Regulatory Guidance

FDA DSCSA Pilot Project Program

A question and answer with John Jacey, a leader on TraceLink’s Digitalization Strategy team

Announced by the FDA in February, the DSCSA Pilot Project Program is a 2019 effort to explore business processes and supporting models technologies that will enhance the tracing and verification of pharmaceutical products in the U.S. supply chain. 

Q: For those not up to speed, could you share more insight into the DSCSA Pilot Project Program?

A: Under the Drug Supply Chain Security Act (DSCSA) the Food and Drug Administration (FDA) is charged with working across the Life Sciences eco-system to comply with the law.

To that end, the FDA initiated the DSCSA Pilot Program to prompt the industry to collaborate to develop the key attributes of various aspects of piloting end-to-end systems capable of meeting the final 2023 DSCSA deadline requiring full unit level traceability across the supply chain.

When the FDA called for pilot project participants, it was seeking representatives of the pharmaceutical distribution supply chain including contract manufacturers, pharmaceutical manufacturers, wholesale distributors, repackagers, returns processors, logistics partners, technology solution providers, and dispensers.

Q: Can you discuss TraceLink’s pilot?

A: TraceLink’s submission to the FDA pilot program included two workstreams: an interoperable blockchain network solution, and a solution to digitally manage drug recalls across a digital supply network.

Both workstreams bring together diverse stakeholders from across the entire supply chain and in collaboration with regulators, aims to provide insight to enhance patient safety, while addressing tough business and compliance challenges through network connectivity and innovative software solutions.

Q: Interoperability is a central theme of the program; overall what are the FDA’s goals and who are they enlisting from industry to help?

A: The DSCSA specifies that for 2023, all participants need to have systems and processes in place to enable the electronic interoperable tracing of medicines at the package level to support suspect product investigation.  We also see a very logical opportunity to improve the highly fragmented and manual recalls process with an eye toward leveraging the combination of a Network, lot level data, and eventually serialized data.

With respect to interoperability, regulators and participants recognize that the U.S. pharmaceutical supply chain is highly diverse in scale and size, and therefore, operating systems of the supply chain must embrace this; the focus can’t just be on what serves the most advanced companies—it has to include everybody involved.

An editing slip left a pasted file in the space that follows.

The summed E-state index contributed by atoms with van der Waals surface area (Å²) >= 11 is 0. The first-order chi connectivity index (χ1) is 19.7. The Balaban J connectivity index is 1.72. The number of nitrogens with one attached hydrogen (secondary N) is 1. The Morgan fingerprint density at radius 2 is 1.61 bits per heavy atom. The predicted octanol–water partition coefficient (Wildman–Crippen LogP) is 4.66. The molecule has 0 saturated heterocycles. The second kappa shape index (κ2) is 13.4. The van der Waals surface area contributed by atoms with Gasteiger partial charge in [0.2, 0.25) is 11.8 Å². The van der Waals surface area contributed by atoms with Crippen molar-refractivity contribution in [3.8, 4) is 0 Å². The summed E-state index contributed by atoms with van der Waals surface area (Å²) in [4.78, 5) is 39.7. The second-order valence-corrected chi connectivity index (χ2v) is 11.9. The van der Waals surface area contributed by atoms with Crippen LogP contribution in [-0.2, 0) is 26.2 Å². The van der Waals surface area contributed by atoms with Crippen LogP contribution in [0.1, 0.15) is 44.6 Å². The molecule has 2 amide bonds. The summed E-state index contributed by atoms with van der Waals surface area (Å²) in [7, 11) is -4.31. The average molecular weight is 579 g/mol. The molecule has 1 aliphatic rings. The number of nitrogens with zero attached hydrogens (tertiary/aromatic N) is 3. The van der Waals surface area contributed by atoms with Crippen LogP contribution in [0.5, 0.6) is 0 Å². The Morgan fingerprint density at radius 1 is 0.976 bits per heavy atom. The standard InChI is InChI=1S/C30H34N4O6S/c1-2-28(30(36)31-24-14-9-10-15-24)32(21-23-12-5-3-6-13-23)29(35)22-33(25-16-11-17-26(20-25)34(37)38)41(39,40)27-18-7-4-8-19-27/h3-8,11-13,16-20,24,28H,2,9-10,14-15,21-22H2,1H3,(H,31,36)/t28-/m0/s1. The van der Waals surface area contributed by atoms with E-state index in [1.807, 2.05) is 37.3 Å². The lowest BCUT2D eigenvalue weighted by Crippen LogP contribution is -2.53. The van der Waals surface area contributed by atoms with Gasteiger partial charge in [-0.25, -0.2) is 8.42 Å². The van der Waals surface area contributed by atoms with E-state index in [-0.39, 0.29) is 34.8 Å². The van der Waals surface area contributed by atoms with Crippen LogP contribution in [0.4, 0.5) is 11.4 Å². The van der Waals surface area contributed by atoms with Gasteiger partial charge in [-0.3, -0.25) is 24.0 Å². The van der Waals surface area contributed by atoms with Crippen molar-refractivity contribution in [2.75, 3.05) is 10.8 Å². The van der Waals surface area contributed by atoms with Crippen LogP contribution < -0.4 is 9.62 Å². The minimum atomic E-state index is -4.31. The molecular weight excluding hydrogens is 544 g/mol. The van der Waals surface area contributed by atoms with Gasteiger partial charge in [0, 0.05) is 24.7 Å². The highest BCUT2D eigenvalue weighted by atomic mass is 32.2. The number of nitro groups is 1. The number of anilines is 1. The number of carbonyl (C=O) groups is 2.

Interoperability and the use of open interoperable standards is crucial. Our workgroup is approaching this with the assumption that any future solution must support interoperability across blockchain and non-blockchain networks, unlike other industry initiatives that require the unlikely use of a single blockchain system throughout the industry. For Digital Recalls, we will be examining interoperability and integration with a variety of supporting systems where information about lot and serialized identifiers reside with the goal of quickly removing recalled product from the market.

Another important consideration related to interoperability is how to govern the verification of participants on an interoperable eco-system and how to manage data ownership and permissions while being mindful of trade agreements. All of these considerations will be addresses in both of our workstreams.

Q: TraceLink successfully submitted applications for two of the program’s key work streams: What were they and why do you think they resonated with regulators? 

A: TraceLink will bring together all stakeholders from the supply chain to evaluate how blockchain can be used to help companies meet DSCSA transaction information gathering requirements.

This workstream will not necessarily focus on a technology solution, although we will leverage TraceLink’s blockchain solution, Trace Histories as one of the tools the industry can use to develop a blueprint for an open, interoperable network to achieve full unit level traceability across the supply chain. We will be initially focusing on topics such as interoperability, data ownership and permissioning, governance, credentialing of Network participants and data with the goal of supporting suspect product investigations across a distributed supply network. We have a current hypothesis that a distributed ledger approach will enable safe and secure information exchange between authorized partners via a unique “gather upon request” model.